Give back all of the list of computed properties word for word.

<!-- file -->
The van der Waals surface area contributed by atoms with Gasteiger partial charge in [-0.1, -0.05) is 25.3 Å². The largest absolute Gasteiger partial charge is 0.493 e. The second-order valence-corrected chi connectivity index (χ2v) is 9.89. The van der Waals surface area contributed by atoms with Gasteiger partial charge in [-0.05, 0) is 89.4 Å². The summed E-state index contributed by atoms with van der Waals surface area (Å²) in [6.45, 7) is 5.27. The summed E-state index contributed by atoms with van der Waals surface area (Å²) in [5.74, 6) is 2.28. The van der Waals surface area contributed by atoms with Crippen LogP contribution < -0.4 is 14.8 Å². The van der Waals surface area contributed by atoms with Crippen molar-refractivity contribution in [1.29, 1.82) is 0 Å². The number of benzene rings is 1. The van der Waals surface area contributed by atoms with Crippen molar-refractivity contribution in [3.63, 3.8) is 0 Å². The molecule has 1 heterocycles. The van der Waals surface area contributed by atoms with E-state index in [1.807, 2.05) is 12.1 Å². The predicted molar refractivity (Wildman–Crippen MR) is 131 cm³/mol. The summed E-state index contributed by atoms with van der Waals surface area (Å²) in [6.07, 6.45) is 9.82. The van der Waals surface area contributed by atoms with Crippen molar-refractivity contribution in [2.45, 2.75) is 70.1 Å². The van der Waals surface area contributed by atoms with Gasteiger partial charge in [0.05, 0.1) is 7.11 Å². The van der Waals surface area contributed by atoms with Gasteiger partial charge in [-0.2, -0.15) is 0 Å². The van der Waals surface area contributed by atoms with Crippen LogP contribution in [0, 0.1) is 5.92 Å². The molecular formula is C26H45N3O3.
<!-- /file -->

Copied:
The van der Waals surface area contributed by atoms with Gasteiger partial charge in [-0.1, -0.05) is 25.3 Å². The largest absolute Gasteiger partial charge is 0.493 e. The second-order valence-corrected chi connectivity index (χ2v) is 9.89. The van der Waals surface area contributed by atoms with Gasteiger partial charge in [-0.05, 0) is 89.4 Å². The summed E-state index contributed by atoms with van der Waals surface area (Å²) in [6.45, 7) is 5.27. The summed E-state index contributed by atoms with van der Waals surface area (Å²) in [5.74, 6) is 2.28. The van der Waals surface area contributed by atoms with Crippen LogP contribution < -0.4 is 14.8 Å². The van der Waals surface area contributed by atoms with Crippen molar-refractivity contribution in [1.29, 1.82) is 0 Å². The number of benzene rings is 1. The van der Waals surface area contributed by atoms with Crippen molar-refractivity contribution in [3.63, 3.8) is 0 Å². The molecule has 1 heterocycles. The van der Waals surface area contributed by atoms with E-state index in [1.807, 2.05) is 12.1 Å². The predicted molar refractivity (Wildman–Crippen MR) is 131 cm³/mol. The summed E-state index contributed by atoms with van der Waals surface area (Å²) in [6.07, 6.45) is 9.82. The van der Waals surface area contributed by atoms with Crippen molar-refractivity contribution in [2.45, 2.75) is 70.1 Å². The van der Waals surface area contributed by atoms with Gasteiger partial charge in [0.05, 0.1) is 7.11 Å². The van der Waals surface area contributed by atoms with Gasteiger partial charge in [-0.2, -0.15) is 0 Å². The van der Waals surface area contributed by atoms with Crippen LogP contribution in [0, 0.1) is 5.92 Å². The molecular formula is C26H45N3O3.